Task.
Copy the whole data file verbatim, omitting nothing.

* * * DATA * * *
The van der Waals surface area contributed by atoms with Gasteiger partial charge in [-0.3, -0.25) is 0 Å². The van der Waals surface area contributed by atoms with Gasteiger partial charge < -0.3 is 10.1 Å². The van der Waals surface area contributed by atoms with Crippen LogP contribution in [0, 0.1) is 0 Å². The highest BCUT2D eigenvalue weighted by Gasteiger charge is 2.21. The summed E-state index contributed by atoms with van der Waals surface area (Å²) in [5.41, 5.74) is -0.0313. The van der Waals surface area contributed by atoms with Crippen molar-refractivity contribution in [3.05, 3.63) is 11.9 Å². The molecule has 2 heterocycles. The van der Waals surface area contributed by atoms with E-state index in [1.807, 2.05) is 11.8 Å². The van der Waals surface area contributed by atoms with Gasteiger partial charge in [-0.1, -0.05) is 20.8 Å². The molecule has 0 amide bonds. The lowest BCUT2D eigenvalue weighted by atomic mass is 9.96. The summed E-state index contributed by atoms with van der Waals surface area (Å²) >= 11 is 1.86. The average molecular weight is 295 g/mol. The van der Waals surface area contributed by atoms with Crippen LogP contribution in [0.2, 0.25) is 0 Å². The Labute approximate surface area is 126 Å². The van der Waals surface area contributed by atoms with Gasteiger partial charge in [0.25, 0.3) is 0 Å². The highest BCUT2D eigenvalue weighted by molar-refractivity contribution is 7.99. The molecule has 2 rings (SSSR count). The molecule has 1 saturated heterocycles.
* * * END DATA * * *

The van der Waals surface area contributed by atoms with Gasteiger partial charge in [-0.3, -0.25) is 0 Å². The van der Waals surface area contributed by atoms with Gasteiger partial charge < -0.3 is 10.1 Å². The van der Waals surface area contributed by atoms with Crippen LogP contribution in [0, 0.1) is 0 Å². The highest BCUT2D eigenvalue weighted by Gasteiger charge is 2.21. The summed E-state index contributed by atoms with van der Waals surface area (Å²) in [5.41, 5.74) is -0.0313. The van der Waals surface area contributed by atoms with Crippen molar-refractivity contribution in [3.05, 3.63) is 11.9 Å². The molecule has 2 heterocycles. The van der Waals surface area contributed by atoms with E-state index in [1.807, 2.05) is 11.8 Å². The van der Waals surface area contributed by atoms with Gasteiger partial charge in [-0.1, -0.05) is 20.8 Å². The molecule has 0 amide bonds. The lowest BCUT2D eigenvalue weighted by atomic mass is 9.96. The summed E-state index contributed by atoms with van der Waals surface area (Å²) >= 11 is 1.86. The average molecular weight is 295 g/mol. The van der Waals surface area contributed by atoms with Crippen LogP contribution in [0.2, 0.25) is 0 Å². The Labute approximate surface area is 126 Å². The van der Waals surface area contributed by atoms with Gasteiger partial charge in [0.25, 0.3) is 0 Å². The highest BCUT2D eigenvalue weighted by molar-refractivity contribution is 7.99. The molecule has 2 rings (SSSR count). The molecule has 1 saturated heterocycles.